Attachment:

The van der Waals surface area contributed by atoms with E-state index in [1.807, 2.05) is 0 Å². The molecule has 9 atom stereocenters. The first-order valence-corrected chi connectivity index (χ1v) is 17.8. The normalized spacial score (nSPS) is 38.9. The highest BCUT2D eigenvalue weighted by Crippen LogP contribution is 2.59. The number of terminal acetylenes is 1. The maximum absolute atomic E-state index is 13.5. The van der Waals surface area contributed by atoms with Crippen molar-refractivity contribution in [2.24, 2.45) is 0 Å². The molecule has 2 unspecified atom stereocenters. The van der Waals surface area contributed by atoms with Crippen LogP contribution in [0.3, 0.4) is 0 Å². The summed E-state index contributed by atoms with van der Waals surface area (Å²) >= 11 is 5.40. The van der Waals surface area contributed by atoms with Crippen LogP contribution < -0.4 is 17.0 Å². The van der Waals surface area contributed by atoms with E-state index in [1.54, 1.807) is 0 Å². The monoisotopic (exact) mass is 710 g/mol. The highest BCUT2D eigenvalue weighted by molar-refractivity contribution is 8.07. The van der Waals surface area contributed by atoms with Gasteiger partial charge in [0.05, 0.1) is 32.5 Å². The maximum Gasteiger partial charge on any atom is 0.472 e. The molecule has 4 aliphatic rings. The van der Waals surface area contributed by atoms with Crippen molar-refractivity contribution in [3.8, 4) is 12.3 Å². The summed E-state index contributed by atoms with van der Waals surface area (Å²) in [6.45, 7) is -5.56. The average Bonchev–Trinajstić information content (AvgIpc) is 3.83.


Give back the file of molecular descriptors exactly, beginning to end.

The van der Waals surface area contributed by atoms with E-state index in [1.807, 2.05) is 0 Å². The molecule has 9 atom stereocenters. The first-order valence-corrected chi connectivity index (χ1v) is 17.8. The normalized spacial score (nSPS) is 38.9. The highest BCUT2D eigenvalue weighted by Crippen LogP contribution is 2.59. The number of terminal acetylenes is 1. The maximum absolute atomic E-state index is 13.5. The van der Waals surface area contributed by atoms with Crippen molar-refractivity contribution in [2.24, 2.45) is 0 Å². The molecule has 2 unspecified atom stereocenters. The van der Waals surface area contributed by atoms with Crippen LogP contribution in [0.3, 0.4) is 0 Å². The summed E-state index contributed by atoms with van der Waals surface area (Å²) >= 11 is 5.40. The van der Waals surface area contributed by atoms with Crippen LogP contribution < -0.4 is 17.0 Å². The van der Waals surface area contributed by atoms with E-state index in [1.54, 1.807) is 0 Å². The monoisotopic (exact) mass is 710 g/mol. The highest BCUT2D eigenvalue weighted by molar-refractivity contribution is 8.07. The van der Waals surface area contributed by atoms with Gasteiger partial charge in [0.05, 0.1) is 32.5 Å². The maximum Gasteiger partial charge on any atom is 0.472 e. The molecule has 4 aliphatic rings. The van der Waals surface area contributed by atoms with Crippen molar-refractivity contribution in [3.8, 4) is 12.3 Å². The summed E-state index contributed by atoms with van der Waals surface area (Å²) in [6.45, 7) is -5.56. The average Bonchev–Trinajstić information content (AvgIpc) is 3.83.